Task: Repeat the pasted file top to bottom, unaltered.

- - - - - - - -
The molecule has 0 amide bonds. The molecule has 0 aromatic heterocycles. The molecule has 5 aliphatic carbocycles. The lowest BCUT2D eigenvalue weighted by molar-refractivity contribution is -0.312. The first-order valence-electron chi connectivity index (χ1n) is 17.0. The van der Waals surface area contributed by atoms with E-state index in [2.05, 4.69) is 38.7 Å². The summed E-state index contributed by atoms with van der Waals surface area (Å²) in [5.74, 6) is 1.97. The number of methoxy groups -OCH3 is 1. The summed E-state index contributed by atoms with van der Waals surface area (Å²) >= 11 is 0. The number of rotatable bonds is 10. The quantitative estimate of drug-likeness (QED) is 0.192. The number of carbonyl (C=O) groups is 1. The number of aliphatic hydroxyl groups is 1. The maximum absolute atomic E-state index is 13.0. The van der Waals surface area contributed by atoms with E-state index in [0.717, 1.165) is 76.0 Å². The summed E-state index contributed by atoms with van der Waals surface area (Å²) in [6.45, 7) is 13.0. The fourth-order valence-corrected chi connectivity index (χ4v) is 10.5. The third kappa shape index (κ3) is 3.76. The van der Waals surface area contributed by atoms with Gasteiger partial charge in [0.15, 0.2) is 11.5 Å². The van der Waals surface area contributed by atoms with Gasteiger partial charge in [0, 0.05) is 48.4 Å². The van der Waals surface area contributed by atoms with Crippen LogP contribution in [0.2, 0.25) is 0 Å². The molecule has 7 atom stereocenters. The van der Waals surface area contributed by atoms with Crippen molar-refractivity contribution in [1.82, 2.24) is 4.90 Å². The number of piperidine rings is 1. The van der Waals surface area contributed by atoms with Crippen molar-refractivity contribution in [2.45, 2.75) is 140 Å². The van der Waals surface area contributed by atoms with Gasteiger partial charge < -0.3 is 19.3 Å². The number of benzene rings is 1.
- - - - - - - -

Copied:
The molecule has 0 amide bonds. The molecule has 0 aromatic heterocycles. The molecule has 5 aliphatic carbocycles. The lowest BCUT2D eigenvalue weighted by molar-refractivity contribution is -0.312. The first-order valence-electron chi connectivity index (χ1n) is 17.0. The van der Waals surface area contributed by atoms with E-state index in [2.05, 4.69) is 38.7 Å². The summed E-state index contributed by atoms with van der Waals surface area (Å²) in [5.74, 6) is 1.97. The number of methoxy groups -OCH3 is 1. The summed E-state index contributed by atoms with van der Waals surface area (Å²) >= 11 is 0. The number of rotatable bonds is 10. The quantitative estimate of drug-likeness (QED) is 0.192. The number of carbonyl (C=O) groups is 1. The number of aliphatic hydroxyl groups is 1. The maximum absolute atomic E-state index is 13.0. The van der Waals surface area contributed by atoms with E-state index in [0.717, 1.165) is 76.0 Å². The summed E-state index contributed by atoms with van der Waals surface area (Å²) in [6.45, 7) is 13.0. The fourth-order valence-corrected chi connectivity index (χ4v) is 10.5. The third kappa shape index (κ3) is 3.76. The van der Waals surface area contributed by atoms with Gasteiger partial charge in [0.15, 0.2) is 11.5 Å². The van der Waals surface area contributed by atoms with Gasteiger partial charge in [0, 0.05) is 48.4 Å². The van der Waals surface area contributed by atoms with Crippen LogP contribution in [0.2, 0.25) is 0 Å². The molecule has 7 atom stereocenters. The van der Waals surface area contributed by atoms with Crippen molar-refractivity contribution in [1.82, 2.24) is 4.90 Å². The number of piperidine rings is 1. The van der Waals surface area contributed by atoms with Crippen molar-refractivity contribution in [2.45, 2.75) is 140 Å². The van der Waals surface area contributed by atoms with Gasteiger partial charge < -0.3 is 19.3 Å². The number of benzene rings is 1.